Speed of transverse waves on a stretched string is given by

v=\sqrt{\frac{T}{μ}}

### (ii). Speed of a longitudinal wave

In longitudinal waves, the constituents of the medium oscillate along the direction of wave propagation. The speed of a longitudinal wave also depends on inertial property as well as elastic property of the medium. The longitudinal waves, such as sound, travel in the form of compressions and rarefactions. Therefore, bulk modulus of the medium can be associated with the elastic property of the medium. Further inertial property relevant for the propagation of these waves is the mass density (ρ), of the medium.

Speed of longitudinal waves

v=\sqrt{\frac{B}{ρ}}

In case of a linear medium like a solid rod the relevant modulus of elasticity is Young’s modulus (Y). Therefore, in case of solids, velocity of longitudinal wave is given by

v=\sqrt{\frac{Y}{ρ}}

Note: The speed of sound is greater in solids and liquids than in gases even though they are denser than gases. This happens because they are much more difficult to compress than gases and so have much higher values of bulk modulus.

### (iii). Speed of sound in gases

Newton assumed that when sound waves propagate through a gas, the change in pressure and volume of the gas are isothermal. The amount of heat produced during compressions is lost to the surroundings and the amount of heat lost during rarefactions is gained from the surroundings. Therefore, the temperature of the gas remains constant.

The speed of longitudinal waves in an ideal gas is

v=\sqrt{\frac{P}{ρ}}

This relation is known as Newton’s formula.

### (iv). Laplace correction

Newton assumed that the pressure variations in a medium during propagation of sound are isothermal. Laplace pointed out that the pressure variations in the gases when sound propagates are so fast that the heat does get enough time to flow to surroundings or from surroundings to keep the temperature constant. Therefore, the variations are adiabatic and not isothermal.

The speed of sound in a gas is

v=\sqrt{\frac{γP}{ρ}}

This value of the speed of sound matches with the speed of sound measured experimentally.

## The Principle of Superposition of Waves

Whenever two wave pulses traveling in opposite directions cross each other, they retain their individual identities. However at the instant, they overlap each other, the wave pattern is different from the individual pulses. The resultant displacement, at the instant they overlap, is the algebraic sum of the displacement due to each pulse.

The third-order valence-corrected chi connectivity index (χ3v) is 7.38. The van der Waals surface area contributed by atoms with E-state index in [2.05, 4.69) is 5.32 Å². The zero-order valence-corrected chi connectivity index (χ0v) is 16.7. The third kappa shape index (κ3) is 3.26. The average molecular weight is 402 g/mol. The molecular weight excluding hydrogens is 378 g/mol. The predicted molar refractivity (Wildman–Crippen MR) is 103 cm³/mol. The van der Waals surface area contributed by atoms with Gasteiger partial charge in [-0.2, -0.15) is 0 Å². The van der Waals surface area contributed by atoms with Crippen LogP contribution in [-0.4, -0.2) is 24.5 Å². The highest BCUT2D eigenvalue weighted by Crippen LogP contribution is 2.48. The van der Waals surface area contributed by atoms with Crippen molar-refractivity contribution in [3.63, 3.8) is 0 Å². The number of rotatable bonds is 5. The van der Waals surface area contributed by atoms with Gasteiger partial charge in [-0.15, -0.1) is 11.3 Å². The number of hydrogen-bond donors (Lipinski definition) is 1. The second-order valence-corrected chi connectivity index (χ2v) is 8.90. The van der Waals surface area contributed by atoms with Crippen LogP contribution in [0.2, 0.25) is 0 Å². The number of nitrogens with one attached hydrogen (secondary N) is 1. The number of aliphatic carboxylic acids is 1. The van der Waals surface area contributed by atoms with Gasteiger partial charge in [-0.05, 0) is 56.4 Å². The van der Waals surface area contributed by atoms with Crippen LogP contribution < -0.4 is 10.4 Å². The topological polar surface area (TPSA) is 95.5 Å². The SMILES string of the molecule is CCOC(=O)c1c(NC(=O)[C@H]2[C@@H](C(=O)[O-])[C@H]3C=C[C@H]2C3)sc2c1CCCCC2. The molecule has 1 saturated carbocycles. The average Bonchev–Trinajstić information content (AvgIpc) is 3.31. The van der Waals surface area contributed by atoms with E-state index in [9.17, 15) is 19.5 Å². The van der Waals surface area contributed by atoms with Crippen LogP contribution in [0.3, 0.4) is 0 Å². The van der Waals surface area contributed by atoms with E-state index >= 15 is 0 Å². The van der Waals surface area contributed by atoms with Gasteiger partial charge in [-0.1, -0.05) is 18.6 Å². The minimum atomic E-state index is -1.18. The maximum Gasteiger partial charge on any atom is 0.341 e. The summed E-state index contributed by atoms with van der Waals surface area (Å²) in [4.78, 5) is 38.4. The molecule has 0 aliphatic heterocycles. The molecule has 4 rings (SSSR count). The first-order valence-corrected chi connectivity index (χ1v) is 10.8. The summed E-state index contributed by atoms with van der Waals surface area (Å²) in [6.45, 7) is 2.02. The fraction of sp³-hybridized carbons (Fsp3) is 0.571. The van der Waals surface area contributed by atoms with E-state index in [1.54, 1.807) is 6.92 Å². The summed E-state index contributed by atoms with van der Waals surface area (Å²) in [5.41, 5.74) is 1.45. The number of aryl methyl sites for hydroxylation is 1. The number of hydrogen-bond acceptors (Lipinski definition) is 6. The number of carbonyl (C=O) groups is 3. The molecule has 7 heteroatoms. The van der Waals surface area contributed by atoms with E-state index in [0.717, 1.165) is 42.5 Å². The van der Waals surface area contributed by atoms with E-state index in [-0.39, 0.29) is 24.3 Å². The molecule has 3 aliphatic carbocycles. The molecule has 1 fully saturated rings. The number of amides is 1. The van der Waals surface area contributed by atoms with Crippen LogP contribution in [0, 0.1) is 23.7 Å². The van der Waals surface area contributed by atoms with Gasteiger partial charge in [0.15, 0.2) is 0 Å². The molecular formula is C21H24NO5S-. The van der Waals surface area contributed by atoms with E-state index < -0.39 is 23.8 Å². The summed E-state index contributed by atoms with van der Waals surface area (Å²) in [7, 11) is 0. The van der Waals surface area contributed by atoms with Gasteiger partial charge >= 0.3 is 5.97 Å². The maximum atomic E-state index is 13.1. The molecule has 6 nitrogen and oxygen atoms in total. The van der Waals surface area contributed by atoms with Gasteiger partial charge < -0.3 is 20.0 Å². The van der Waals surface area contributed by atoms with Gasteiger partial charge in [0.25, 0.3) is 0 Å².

Thus we can say that each pulse moves as if others are not present. The net displacement of the constituents of the medium is an algebraic sum of the two interfering pulses. This is called the principle of superposition of waves.

## Reflection and Transmission of Waves

When a progressive wave, like a transverse wave travelling along a stretched string arrives at a rigid boundary, the wave gets reflected. The reflected wave suffers a phase change of 180° on reflection. At the rigid boundary, disturbance must have zero displacement all the time. By the principle of superposition, this could be possible only when the two waves (the incident and the reflected waves) have a phase difference of 180° or π radian.

If we apply Newton’s 3rd law, the arriving wave exerts a force on the rigid boundary. The reaction to this force, exerted by the rigid boundary on the string ‘Kicks back’ on the string and sets up a reflected pulse with a phase difference of π radian. Thus, a crest is reflected as a trough.

The phenomenon of echo is an example of reflection of sound by a rigid boundary.

## Standing or Stationary Waves

When a travelling wave in one direction will get reflected at one end, which in turn will travel and get reflected from the other end. This will go on until there is a steady wave pattern set up on the string. Such wave patterns are called standing waves or stationary waves.

The points, where the oscillation amplitude is zero are called displacement nodes and the points where the displacement amplitude is maximum are called displacement antinodes. Thus, the particles at nodes do not move at all, hence prohibiting any flow of energy through them.

## Beats

When two harmonic sound waves of equal amplitude but slightly different frequencies superpose, the resultant wave looks like a single sinusoidal wave with a varying amplitude that goes from maximum to zero and back. The amplitude variation causes the variation of intensity called beats. The frequency with which the amplitude rises and falls is called the beat frequency and is equal to the difference in frequencies of the two waves. The rise and fall of the intensity of sound is called waxing and waning.